Part of the wave of Russian immigrant artists who immigrated to the United States in the early twentieth century, A.S. Baylinson was born in Moscow and was settled in New York by 1909. He probably began his studies in Russia because in 1909, he became a student at Robert Henriís New York School of Art, where his fellow students under Henri included Edward Hopper, Rockwell Kent, Glenn Coleman, George Bellows, Patrick Henry Bruce, Eugene Speicher, and Yasuo Kuniyoshi. Baylinson also received instruction at the National Academy of Design.
Working in a lively realist style that suggested the influences of Precisionism and Cubism, Baylinson was a participant in the modernist art scene of his day. In 1917, he became a member of the newly established Society of Independent Artists. He exhibited at the organization exhibitions from 1917 through 1942, showing figures, interiors, and floral still lifes. For seventeen years, Baylinson was secretary of the society. He also participated in exhibitions at the Pennsylvania Academy of the Fine Arts, Philadelphia, 1932-1948; the Whitney Museum of American Art, New York, 1932-1940; the National Gallery of Canada, Ontario, 1934-1935; and the Art Institute of Chicago, 1935-1943. A memorial exhibition of Baylinsonís art was held at the Art Students League in 1951.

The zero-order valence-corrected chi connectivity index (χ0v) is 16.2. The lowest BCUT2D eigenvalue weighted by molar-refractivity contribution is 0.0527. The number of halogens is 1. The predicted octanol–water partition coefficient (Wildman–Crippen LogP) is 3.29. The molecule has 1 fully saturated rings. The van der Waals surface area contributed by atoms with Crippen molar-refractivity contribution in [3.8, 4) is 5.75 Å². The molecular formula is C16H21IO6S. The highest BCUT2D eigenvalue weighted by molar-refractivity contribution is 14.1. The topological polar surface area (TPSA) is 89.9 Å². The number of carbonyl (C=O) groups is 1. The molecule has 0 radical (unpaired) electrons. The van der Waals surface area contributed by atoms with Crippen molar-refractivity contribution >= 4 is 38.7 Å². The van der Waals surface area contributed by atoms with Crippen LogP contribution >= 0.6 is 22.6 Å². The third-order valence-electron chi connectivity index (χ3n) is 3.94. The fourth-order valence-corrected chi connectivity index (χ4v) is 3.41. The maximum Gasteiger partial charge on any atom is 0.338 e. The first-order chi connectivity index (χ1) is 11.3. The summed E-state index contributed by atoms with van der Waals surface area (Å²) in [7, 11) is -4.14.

During the course of his career, Baylinson had a number of solo exhibitions, at Kraushaar Galleries, New York (1931), Mount Holyoke College (1934), Uptown Gallery, New York City (1940), Laurel Gallery, New York (1946, 1949).
Baylinsonís works may be found in the collections of the Newark Museum, New Jersey; the Metropolitan Museum of Art, New York; and the Museum of Fine Arts, Boston.
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